MENASHA, Wis. (WLUK) -- Menasha High School has joined in the movement to grow its own food for student lunches.
“We can pick it, walk it downstairs, and wash it up and eat it right away,” said Menasha Joint School District director of business services Brian Adesso.
The high school won’t have to worry about running out of leafy greens for student lunches anytime soon.
In spring 2018, the school teamed up with Fork Farms and converted an unused classroom into the Menasha High School Cupola Crops hydroponic farm.
“I wanted to make sure to provide the best quality of leafy greens we possibly could for our population,” Adesso said.
Currently, three different varieties of lettuce are growing in these hydroponic units: Greensweet, Green Oak and Star.
But when the idea was brought to Chartwells, who provides the school’s dining services, some of the staff was initially a little hesitant to hop on-board with Fork Farm’s concept.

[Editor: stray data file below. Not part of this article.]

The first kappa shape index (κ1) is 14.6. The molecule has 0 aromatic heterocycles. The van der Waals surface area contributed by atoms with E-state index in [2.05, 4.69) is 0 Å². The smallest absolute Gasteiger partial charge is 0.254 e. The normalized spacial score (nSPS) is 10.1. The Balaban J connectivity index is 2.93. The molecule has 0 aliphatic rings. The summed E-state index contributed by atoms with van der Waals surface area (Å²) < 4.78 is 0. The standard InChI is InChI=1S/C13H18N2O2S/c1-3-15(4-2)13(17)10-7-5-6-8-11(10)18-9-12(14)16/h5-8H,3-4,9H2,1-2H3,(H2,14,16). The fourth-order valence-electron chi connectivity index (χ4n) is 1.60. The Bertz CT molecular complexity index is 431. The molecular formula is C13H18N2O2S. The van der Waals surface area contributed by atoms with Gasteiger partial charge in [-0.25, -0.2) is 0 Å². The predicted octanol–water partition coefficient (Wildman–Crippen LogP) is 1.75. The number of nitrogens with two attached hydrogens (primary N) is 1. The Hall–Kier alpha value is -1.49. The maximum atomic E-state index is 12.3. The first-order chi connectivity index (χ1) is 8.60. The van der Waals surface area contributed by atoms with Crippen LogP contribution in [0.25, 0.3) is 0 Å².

“At first, we, of course, were skeptical like, ‘Oh my gosh, growing our own greens, I don’t know,’ but once we went and toured their facility and we realized how much support they’ve offered us, I mean, we just love doing this,” said assistant director of Chartwells, Debra Grossinger.
With just some seeds and UV LED lights, in only three weeks, the school has itself some self-grown greens.
“It’s amazing! It’s really good quality,” Grossinger said. “I was actually amazed at how quickly it grows, I didn’t realize that.”
There’s no messy soil to deal with, and staff says greens have never tasted so good.
“It tastes amazing. I’ve done presentations elsewhere and had other people try it, and they’re amazed by the taste of the lettuce,” Adesso said.
The hydroponic system set the school back by about $13,000.
District leaders said that's what it cost them to buy greens before, so forking over those greens was worth it.
The fall harvest from Menasha High School’s farm is already in full swing, just in time for the first meals of the 2018-2019 school year.
School leaders also said they hope someday soon to get students involved in the growing process, and they’re hoping to be able to get four additional pods to supply greens to the entire district.